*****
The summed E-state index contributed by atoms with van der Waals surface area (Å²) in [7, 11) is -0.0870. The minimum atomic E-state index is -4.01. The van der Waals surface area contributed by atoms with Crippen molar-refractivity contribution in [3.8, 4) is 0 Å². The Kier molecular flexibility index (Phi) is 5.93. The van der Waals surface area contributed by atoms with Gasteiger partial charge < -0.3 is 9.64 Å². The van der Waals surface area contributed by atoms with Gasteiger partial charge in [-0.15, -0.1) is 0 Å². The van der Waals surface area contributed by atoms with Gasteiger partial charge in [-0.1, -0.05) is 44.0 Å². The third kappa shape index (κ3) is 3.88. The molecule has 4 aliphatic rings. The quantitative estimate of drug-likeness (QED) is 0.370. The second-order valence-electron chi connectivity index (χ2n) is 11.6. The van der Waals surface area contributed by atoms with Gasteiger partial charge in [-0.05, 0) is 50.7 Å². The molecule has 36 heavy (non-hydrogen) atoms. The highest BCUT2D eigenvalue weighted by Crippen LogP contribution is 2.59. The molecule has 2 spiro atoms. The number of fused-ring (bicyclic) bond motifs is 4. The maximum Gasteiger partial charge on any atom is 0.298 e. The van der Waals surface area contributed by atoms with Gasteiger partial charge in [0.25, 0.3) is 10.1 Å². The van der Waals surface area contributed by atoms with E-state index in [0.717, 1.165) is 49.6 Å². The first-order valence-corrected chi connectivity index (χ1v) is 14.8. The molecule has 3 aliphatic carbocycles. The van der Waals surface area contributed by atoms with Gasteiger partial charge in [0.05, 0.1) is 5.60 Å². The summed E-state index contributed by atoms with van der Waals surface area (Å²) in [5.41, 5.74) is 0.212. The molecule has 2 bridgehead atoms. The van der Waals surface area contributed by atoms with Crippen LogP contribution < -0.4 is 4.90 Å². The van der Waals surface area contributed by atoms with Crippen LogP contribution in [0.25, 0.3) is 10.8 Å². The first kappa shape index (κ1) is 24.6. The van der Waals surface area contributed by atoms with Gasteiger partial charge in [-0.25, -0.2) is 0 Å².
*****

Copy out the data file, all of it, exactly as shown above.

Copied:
The summed E-state index contributed by atoms with van der Waals surface area (Å²) in [7, 11) is -0.0870. The minimum atomic E-state index is -4.01. The van der Waals surface area contributed by atoms with Crippen molar-refractivity contribution in [3.8, 4) is 0 Å². The Kier molecular flexibility index (Phi) is 5.93. The van der Waals surface area contributed by atoms with Gasteiger partial charge < -0.3 is 9.64 Å². The van der Waals surface area contributed by atoms with Gasteiger partial charge in [-0.15, -0.1) is 0 Å². The van der Waals surface area contributed by atoms with Gasteiger partial charge in [-0.1, -0.05) is 44.0 Å². The third kappa shape index (κ3) is 3.88. The molecule has 4 aliphatic rings. The quantitative estimate of drug-likeness (QED) is 0.370. The second-order valence-electron chi connectivity index (χ2n) is 11.6. The van der Waals surface area contributed by atoms with Gasteiger partial charge in [-0.05, 0) is 50.7 Å². The molecule has 36 heavy (non-hydrogen) atoms. The highest BCUT2D eigenvalue weighted by Crippen LogP contribution is 2.59. The molecule has 2 spiro atoms. The number of fused-ring (bicyclic) bond motifs is 4. The maximum Gasteiger partial charge on any atom is 0.298 e. The van der Waals surface area contributed by atoms with Gasteiger partial charge in [0.25, 0.3) is 10.1 Å². The van der Waals surface area contributed by atoms with E-state index in [0.717, 1.165) is 49.6 Å². The first-order valence-corrected chi connectivity index (χ1v) is 14.8. The molecule has 3 aliphatic carbocycles. The van der Waals surface area contributed by atoms with Gasteiger partial charge in [0.05, 0.1) is 5.60 Å². The summed E-state index contributed by atoms with van der Waals surface area (Å²) in [5.41, 5.74) is 0.212. The molecule has 2 bridgehead atoms. The van der Waals surface area contributed by atoms with Crippen LogP contribution < -0.4 is 4.90 Å². The van der Waals surface area contributed by atoms with Crippen LogP contribution in [0.25, 0.3) is 10.8 Å². The first kappa shape index (κ1) is 24.6. The van der Waals surface area contributed by atoms with Gasteiger partial charge in [-0.25, -0.2) is 0 Å².